IBM swings axe through staff, humming contently about cloud and AI
Long-serving workers in US, UK and beyond lose their jobs amid ongoing months-long shakeup
More IBM staffers found out they are losing their jobs this week in another wave of layoffs at the IT giant.
According to insiders, workers in IBM's Business Transformations Organization, Systems Group, Global Technology Services, Global Business Services, Technology Support Services, and Storage Presales were told on Wednesday they will be hit by "resource actions" – HR speak for redundancies. We're told that the affected employees are based in at least the US, the UK, Canada, France and the Netherlands.
The cutbacks are part of an ongoing reorganization within Big Blue that started in January this year, and has been rumbling through offices in America, the UK and beyond ever since. The tech goliath is trying to remain relevant by reshaping itself into a business touting cloud and AI services.
"We announced in our first quarter earnings report that we would take a workforce rebalancing charge to shift and rebalance our skills," IBM's external communications director Clint Roswell told The Register.
"IBM is aggressively transforming its business to lead in a new era of cognitive and cloud computing. To this end, IBM currently has more than 25,000 open positions, many in these key skills areas. If we meet our hiring targets, we expect our employee numbers to be roughly the same at year-end as they were in 2015."
That 25,000 is an interesting figure. In March, Bernstein senior research analyst Tony Sacconaghi estimated that IBM will lay off up to 14,000 jobs in 2016 after starting the year with 380,000 on its books. If IBM is to maintain that headcount while filling 25,000 positions, does that mean up to 25,000 unlucky ones are getting the chop?
"It's not as simple as a zero-sum number," Roswell told us. "A lot of factors contribute, like retirement, attrition, acquisitions, divestitures, etc."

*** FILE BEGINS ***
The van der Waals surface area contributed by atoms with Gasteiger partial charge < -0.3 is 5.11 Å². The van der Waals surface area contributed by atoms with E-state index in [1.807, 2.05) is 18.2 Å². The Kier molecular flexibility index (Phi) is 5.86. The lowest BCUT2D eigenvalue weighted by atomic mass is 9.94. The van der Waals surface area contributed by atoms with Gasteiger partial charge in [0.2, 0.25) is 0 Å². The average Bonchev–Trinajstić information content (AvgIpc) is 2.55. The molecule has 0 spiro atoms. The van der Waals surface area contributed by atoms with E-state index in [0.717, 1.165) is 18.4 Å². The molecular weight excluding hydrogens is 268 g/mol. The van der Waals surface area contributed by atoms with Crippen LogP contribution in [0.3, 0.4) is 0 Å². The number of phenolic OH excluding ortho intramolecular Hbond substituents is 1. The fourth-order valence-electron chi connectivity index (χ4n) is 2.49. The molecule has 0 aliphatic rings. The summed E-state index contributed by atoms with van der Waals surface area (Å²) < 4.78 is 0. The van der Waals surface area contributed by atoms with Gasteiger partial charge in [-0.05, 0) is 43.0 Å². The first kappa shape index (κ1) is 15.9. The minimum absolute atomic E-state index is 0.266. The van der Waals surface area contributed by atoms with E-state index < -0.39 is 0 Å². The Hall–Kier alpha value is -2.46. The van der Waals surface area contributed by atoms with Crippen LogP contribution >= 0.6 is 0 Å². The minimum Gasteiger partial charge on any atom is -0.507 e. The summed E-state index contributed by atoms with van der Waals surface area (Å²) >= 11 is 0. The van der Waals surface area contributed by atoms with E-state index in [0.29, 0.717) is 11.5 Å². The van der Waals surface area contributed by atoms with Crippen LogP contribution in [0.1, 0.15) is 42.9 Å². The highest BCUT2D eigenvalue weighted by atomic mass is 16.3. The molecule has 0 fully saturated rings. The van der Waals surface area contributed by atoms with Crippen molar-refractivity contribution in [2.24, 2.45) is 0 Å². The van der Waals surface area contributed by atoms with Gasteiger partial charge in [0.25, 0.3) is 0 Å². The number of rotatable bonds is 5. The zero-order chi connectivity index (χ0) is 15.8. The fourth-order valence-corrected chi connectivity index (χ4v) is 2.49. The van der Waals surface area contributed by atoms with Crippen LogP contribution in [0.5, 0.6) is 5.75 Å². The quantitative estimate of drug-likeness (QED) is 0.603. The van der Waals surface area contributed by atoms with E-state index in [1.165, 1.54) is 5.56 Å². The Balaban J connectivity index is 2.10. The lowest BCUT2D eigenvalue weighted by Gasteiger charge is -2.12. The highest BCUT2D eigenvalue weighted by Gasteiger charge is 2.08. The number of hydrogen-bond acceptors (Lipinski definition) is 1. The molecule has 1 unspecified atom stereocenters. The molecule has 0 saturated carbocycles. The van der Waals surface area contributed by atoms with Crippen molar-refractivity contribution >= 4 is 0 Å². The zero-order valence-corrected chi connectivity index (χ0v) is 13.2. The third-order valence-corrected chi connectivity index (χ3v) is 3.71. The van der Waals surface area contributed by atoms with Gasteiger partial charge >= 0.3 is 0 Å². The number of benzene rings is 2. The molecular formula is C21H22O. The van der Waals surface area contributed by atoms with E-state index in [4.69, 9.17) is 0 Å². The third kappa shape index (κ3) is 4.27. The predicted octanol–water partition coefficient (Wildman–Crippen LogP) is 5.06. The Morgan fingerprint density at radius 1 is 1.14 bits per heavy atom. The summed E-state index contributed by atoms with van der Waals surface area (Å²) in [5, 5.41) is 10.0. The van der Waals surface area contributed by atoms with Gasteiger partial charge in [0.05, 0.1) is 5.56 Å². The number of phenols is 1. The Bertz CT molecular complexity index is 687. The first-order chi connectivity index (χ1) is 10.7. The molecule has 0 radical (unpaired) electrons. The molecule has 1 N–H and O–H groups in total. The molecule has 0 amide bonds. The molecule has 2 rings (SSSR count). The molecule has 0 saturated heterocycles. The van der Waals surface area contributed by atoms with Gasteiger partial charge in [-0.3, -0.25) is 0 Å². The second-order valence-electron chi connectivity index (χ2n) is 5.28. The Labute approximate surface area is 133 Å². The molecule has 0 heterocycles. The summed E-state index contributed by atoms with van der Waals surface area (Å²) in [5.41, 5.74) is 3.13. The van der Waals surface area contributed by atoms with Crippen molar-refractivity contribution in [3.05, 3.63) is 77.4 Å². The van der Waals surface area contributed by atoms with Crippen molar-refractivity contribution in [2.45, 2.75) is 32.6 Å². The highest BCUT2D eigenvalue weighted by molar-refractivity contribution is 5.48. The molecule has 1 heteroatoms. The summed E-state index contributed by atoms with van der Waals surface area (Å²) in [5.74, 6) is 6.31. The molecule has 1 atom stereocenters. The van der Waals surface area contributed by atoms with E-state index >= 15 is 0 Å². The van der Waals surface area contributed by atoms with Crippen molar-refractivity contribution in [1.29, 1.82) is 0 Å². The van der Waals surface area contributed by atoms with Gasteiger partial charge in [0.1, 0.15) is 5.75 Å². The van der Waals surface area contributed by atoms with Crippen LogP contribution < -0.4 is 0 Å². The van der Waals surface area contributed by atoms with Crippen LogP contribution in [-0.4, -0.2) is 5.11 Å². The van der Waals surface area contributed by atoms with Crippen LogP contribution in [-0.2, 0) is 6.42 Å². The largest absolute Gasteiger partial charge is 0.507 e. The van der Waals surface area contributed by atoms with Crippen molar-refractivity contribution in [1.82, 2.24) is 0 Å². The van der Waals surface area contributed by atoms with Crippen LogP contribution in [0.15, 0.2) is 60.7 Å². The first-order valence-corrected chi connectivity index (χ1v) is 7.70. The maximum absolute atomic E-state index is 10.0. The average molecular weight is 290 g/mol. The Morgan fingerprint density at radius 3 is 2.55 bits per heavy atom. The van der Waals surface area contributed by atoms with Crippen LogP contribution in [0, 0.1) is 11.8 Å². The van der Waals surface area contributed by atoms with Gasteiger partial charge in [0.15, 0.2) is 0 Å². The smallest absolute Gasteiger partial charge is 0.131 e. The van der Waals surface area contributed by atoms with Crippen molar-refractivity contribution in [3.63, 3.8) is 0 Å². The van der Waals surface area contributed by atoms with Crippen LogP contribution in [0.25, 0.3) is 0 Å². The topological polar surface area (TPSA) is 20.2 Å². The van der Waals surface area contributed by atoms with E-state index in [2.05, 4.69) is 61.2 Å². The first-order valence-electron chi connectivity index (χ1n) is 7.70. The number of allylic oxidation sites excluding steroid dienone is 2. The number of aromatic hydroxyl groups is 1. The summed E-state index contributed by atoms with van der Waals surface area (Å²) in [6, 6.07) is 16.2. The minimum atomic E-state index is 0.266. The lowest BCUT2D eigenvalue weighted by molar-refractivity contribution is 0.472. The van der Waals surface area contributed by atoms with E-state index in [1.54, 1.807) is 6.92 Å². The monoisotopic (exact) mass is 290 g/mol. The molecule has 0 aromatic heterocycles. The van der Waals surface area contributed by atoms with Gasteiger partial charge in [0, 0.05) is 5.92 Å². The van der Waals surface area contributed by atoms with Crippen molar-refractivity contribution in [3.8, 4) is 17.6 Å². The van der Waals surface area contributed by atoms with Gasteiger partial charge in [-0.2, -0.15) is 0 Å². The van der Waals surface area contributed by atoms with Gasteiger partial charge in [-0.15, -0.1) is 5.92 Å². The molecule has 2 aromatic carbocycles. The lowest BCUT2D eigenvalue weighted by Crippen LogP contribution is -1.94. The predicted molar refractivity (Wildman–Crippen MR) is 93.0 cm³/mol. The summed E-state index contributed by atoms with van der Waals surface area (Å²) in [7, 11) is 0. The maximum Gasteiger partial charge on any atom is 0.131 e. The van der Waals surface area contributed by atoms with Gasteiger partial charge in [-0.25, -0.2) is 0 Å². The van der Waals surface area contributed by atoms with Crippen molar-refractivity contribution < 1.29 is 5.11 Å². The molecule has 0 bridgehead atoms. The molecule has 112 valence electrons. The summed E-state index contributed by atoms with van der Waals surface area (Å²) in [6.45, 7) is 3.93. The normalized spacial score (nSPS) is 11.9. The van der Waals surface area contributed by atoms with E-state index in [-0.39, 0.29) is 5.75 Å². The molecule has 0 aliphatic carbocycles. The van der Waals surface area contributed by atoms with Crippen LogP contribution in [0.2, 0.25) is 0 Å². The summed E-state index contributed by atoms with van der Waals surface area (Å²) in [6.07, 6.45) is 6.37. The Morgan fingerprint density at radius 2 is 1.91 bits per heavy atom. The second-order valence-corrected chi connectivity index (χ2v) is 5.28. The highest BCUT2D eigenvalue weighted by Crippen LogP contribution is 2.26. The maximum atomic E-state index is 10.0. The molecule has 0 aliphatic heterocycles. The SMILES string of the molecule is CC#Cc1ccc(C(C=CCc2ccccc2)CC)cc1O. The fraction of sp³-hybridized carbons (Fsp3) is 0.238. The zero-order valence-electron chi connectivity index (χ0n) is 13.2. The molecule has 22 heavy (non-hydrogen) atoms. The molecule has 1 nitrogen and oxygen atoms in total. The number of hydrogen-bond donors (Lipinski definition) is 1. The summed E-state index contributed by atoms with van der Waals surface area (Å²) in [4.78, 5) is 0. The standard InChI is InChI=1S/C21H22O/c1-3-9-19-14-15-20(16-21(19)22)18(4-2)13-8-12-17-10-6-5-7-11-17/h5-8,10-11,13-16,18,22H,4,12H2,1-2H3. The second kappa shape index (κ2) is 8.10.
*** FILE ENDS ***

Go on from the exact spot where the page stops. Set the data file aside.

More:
So, no, it won't be exactly 25,000, but it gives us an idea of the depth of the cuts being made. For what it's worth, in 2015 roughly 70,000 people left IBM for various reasons and, through hiring and acquisitions, it added 70,000 to its ranks.
Lee Conrad, an ex-IBMer who today runs the Watching IBM Facebook page, has been sharing messages from long-serving staffers laid off this week, some of whom claim their jobs are effectively being shifted overseas to India, China and Costa Rica.
Some axed workers say their last day will be at the end of November, allowing IBM to avoid paying into their 401K retirement savings pot for the year. Big Blue will only cough up the cash if you are an employee on December 15. This comes after the biz slashed its severance payouts to a maximum of one month of pay.
"15 years [at IBM] this month," said one insider, who wished to remain anonymous. "I got notified this morning my last day will be November 29 with four weeks' severance. My manager has to let go over 50 per cent of her people."
Another said: "Over 30 years of service and actively working on a contract. I'm angry about how this has been handled, sad to see the end of my IBM career, and frustrated that I will wind up leaving a client hanging. I'm motivated to move on to the next chapter of my life, telling myself there are more opportunities out there, and that life will be better after IBM."
Big Blue banked a $15.69bn profit in the 12 months to December 31, 2015, down 15 per cent from the year before's $18.53bn. ®
Sponsored: Beyond the Data Frontier